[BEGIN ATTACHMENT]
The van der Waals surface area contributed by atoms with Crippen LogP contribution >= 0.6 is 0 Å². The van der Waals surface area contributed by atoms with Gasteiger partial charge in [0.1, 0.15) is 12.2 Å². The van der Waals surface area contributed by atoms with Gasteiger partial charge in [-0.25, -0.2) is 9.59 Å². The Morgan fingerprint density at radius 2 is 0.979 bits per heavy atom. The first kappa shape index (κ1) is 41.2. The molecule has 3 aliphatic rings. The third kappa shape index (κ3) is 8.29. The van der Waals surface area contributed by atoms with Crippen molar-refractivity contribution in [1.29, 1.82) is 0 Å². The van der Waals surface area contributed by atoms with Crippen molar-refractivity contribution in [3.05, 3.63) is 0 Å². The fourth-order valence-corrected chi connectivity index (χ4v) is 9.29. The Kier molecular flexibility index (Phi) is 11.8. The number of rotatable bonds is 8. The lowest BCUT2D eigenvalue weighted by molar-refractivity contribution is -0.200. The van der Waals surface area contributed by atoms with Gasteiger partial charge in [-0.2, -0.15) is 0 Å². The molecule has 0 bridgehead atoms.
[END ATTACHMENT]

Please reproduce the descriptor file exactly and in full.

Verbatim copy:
The van der Waals surface area contributed by atoms with Crippen LogP contribution >= 0.6 is 0 Å². The van der Waals surface area contributed by atoms with Gasteiger partial charge in [0.1, 0.15) is 12.2 Å². The van der Waals surface area contributed by atoms with Gasteiger partial charge in [-0.25, -0.2) is 9.59 Å². The Morgan fingerprint density at radius 2 is 0.979 bits per heavy atom. The first kappa shape index (κ1) is 41.2. The molecule has 3 aliphatic rings. The third kappa shape index (κ3) is 8.29. The van der Waals surface area contributed by atoms with Crippen molar-refractivity contribution in [1.29, 1.82) is 0 Å². The van der Waals surface area contributed by atoms with Crippen molar-refractivity contribution in [3.05, 3.63) is 0 Å². The fourth-order valence-corrected chi connectivity index (χ4v) is 9.29. The Kier molecular flexibility index (Phi) is 11.8. The number of rotatable bonds is 8. The lowest BCUT2D eigenvalue weighted by molar-refractivity contribution is -0.200. The van der Waals surface area contributed by atoms with Gasteiger partial charge in [-0.2, -0.15) is 0 Å². The molecule has 0 bridgehead atoms.